Wednesday, March 20, 2013

Jason goes to Asianfest--Day 6

Two more movies last night, starting with the latest by Royston Tan, who was described as "the bad boy of Singaporean cinema." I am actually not that familiar with his work, but the festival is doing a tribute to him and retrospective of his work. However, I think this is the only one of his films I fit into my schedule.

OLD ROMANCES is a sequel to his documentary OLD PLACES (he revealed he has been approached to make a third, that he might call OLD FRIENDS.) It's a simple concept--about 45 different places in Singapore that are under threat of being destroyed (actually, about half have been destroyed by now to make way for new construction.) Restaurants, hospitals, train stations, etc. that are being kicked out with the old to make way for the new. And to accompany the view of the places, voice-overs by people who have loved these places. Maybe it's where someone fell in love. Or where met friends for years. Or where they worked. Anywhere people made memories that will last far beyond the building's physical existence. It can't help make me think back on the places I've loved and missed. There was a little burrito shop near my old work that went out of business rather suddenly. Or then there's the Red Vic, that closed recently. Or many other movie houses in the Bay Area that have closed or are in danger of closing. Or the house at my alma mater that I hear isn't in danger of actual physical destruction, but will soon irrevocably change in character. Or places that I'd be heartbroken if they disappeared, like the Roxie, or the Niles Film Museum, or the Castro, or the Stanford, or...hey, I'm noticing a theme. Anyway, the movie isn't a diatribe, more of a loving reminder that every place that gets torn down has or had people who loved it, just the same as your favorite places.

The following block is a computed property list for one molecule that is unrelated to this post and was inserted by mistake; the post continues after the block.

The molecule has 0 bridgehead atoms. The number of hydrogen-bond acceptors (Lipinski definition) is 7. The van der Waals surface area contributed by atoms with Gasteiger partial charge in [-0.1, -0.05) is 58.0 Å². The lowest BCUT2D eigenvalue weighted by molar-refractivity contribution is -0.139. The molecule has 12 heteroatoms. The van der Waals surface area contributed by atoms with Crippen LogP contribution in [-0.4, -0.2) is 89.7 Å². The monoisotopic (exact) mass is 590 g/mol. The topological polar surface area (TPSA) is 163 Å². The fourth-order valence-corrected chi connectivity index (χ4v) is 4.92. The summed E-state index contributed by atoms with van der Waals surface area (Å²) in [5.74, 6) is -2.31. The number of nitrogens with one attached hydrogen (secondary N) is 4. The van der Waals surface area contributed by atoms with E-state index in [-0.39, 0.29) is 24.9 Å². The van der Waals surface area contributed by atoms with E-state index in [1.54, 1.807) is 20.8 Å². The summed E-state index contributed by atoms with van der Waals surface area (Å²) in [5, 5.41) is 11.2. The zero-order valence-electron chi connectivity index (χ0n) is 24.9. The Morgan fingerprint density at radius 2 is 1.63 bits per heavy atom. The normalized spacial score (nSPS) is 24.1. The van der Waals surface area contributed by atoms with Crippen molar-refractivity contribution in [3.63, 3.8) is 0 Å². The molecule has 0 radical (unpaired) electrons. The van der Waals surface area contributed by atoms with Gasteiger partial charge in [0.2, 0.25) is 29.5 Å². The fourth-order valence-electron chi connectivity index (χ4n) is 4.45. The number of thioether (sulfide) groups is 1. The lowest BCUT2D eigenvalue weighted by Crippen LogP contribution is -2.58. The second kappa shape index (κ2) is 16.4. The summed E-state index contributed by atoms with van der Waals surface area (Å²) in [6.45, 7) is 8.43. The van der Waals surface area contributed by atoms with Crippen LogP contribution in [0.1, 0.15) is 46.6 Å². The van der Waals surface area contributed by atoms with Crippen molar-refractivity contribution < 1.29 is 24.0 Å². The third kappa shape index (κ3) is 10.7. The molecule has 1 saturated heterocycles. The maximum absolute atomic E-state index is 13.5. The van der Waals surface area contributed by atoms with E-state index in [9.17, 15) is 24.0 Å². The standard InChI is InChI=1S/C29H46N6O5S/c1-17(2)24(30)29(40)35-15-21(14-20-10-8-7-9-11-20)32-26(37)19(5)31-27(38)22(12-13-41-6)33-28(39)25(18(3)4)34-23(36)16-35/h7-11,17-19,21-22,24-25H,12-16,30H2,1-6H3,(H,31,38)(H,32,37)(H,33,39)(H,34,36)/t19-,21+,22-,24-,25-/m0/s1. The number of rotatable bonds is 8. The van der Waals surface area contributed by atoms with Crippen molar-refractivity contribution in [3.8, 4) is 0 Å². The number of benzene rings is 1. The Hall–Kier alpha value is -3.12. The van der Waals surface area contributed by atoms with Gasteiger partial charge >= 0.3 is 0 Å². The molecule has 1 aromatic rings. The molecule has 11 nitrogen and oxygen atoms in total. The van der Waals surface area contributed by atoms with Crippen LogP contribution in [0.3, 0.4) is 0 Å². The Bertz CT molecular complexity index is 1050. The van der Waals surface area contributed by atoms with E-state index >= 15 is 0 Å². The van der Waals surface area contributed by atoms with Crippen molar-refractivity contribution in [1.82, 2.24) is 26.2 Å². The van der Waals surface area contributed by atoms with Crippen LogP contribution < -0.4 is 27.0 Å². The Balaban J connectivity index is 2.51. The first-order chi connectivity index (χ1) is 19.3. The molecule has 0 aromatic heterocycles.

And then I ended the night with JISEUL, a visual poem on the absurdity of war. I had known nothing about the 1948 Jeju Massacre, but apparently the occupying American forces issued a "shoot to kill" order on anyone within a 5 km border of the peninsula, on the assumption that those who didn't leave were communist infiltrators. In this movie, a small group of villagers (representative of the ~120 in the true event it's based on) hole up in a cave hiding from the army. There's no politics here, just a will to survive. And what they first thought would be a couple of days drags on for two months. Starvation, fear, death. But it's shot with a black-and-white elegance and beauty that conflicts with the gritty subject matter. And the soldiers hunting them...well they're absurd nearly to the point of slapstick. Somehow neither villainized nor humanized, just absurd. A scene where an officer makes a soldier strip and stand naked in the snow for a long time because he hasn't caught any commies is kind of funny. Then it actually gets more absurd when the commanding officer intervenes and smacks the lower officer around telling him not to worry so much  and that there are plenty of commies out there to kill. And then there are just beautifully sad scenes, of course. And really, it's beauty that is the dominant theme here, even more than the absurdity of war. Which, in itself, is pretty absurd for a movie about civilians trapped and hunted in a war.

Total Running Time: 185 minutes
My Total Minutes: 322,514

Post a Comment